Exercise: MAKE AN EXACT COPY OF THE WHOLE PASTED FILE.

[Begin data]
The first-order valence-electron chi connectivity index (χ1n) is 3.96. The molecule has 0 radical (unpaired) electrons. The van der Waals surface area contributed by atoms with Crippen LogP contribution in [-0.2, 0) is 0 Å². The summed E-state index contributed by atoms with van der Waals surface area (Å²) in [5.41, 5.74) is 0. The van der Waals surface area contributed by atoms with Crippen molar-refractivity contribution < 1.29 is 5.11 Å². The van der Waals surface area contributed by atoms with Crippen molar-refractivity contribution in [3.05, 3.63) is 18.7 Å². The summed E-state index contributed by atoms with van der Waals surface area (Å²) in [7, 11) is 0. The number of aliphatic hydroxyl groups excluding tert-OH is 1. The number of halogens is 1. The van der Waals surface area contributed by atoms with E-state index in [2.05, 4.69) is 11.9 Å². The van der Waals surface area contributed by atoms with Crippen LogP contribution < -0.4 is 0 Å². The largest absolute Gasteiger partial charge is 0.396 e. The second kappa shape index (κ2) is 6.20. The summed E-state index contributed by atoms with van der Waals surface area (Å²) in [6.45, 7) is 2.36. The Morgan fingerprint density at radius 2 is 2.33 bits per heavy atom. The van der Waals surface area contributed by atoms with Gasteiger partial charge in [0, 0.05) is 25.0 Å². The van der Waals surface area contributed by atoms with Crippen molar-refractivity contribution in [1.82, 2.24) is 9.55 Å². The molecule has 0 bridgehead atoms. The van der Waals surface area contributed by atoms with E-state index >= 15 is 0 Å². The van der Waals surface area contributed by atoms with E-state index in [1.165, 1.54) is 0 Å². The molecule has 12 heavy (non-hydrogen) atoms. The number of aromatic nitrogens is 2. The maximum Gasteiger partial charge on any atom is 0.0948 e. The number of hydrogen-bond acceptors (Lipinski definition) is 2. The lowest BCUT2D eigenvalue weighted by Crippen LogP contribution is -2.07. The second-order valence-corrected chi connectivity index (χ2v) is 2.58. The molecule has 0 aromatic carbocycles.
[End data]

The first-order valence-electron chi connectivity index (χ1n) is 3.96. The molecule has 0 radical (unpaired) electrons. The van der Waals surface area contributed by atoms with Crippen LogP contribution in [-0.2, 0) is 0 Å². The summed E-state index contributed by atoms with van der Waals surface area (Å²) in [5.41, 5.74) is 0. The van der Waals surface area contributed by atoms with Crippen molar-refractivity contribution < 1.29 is 5.11 Å². The van der Waals surface area contributed by atoms with Crippen molar-refractivity contribution in [3.05, 3.63) is 18.7 Å². The summed E-state index contributed by atoms with van der Waals surface area (Å²) in [7, 11) is 0. The number of aliphatic hydroxyl groups excluding tert-OH is 1. The number of halogens is 1. The van der Waals surface area contributed by atoms with E-state index in [2.05, 4.69) is 11.9 Å². The van der Waals surface area contributed by atoms with Crippen LogP contribution < -0.4 is 0 Å². The largest absolute Gasteiger partial charge is 0.396 e. The second kappa shape index (κ2) is 6.20. The summed E-state index contributed by atoms with van der Waals surface area (Å²) in [6.45, 7) is 2.36. The Morgan fingerprint density at radius 2 is 2.33 bits per heavy atom. The van der Waals surface area contributed by atoms with Gasteiger partial charge in [0, 0.05) is 25.0 Å². The van der Waals surface area contributed by atoms with Crippen molar-refractivity contribution in [1.82, 2.24) is 9.55 Å². The molecule has 0 bridgehead atoms. The van der Waals surface area contributed by atoms with E-state index >= 15 is 0 Å². The van der Waals surface area contributed by atoms with E-state index in [1.165, 1.54) is 0 Å². The molecule has 12 heavy (non-hydrogen) atoms. The number of aromatic nitrogens is 2. The maximum Gasteiger partial charge on any atom is 0.0948 e. The number of hydrogen-bond acceptors (Lipinski definition) is 2. The lowest BCUT2D eigenvalue weighted by Crippen LogP contribution is -2.07. The second-order valence-corrected chi connectivity index (χ2v) is 2.58. The molecule has 0 aromatic carbocycles.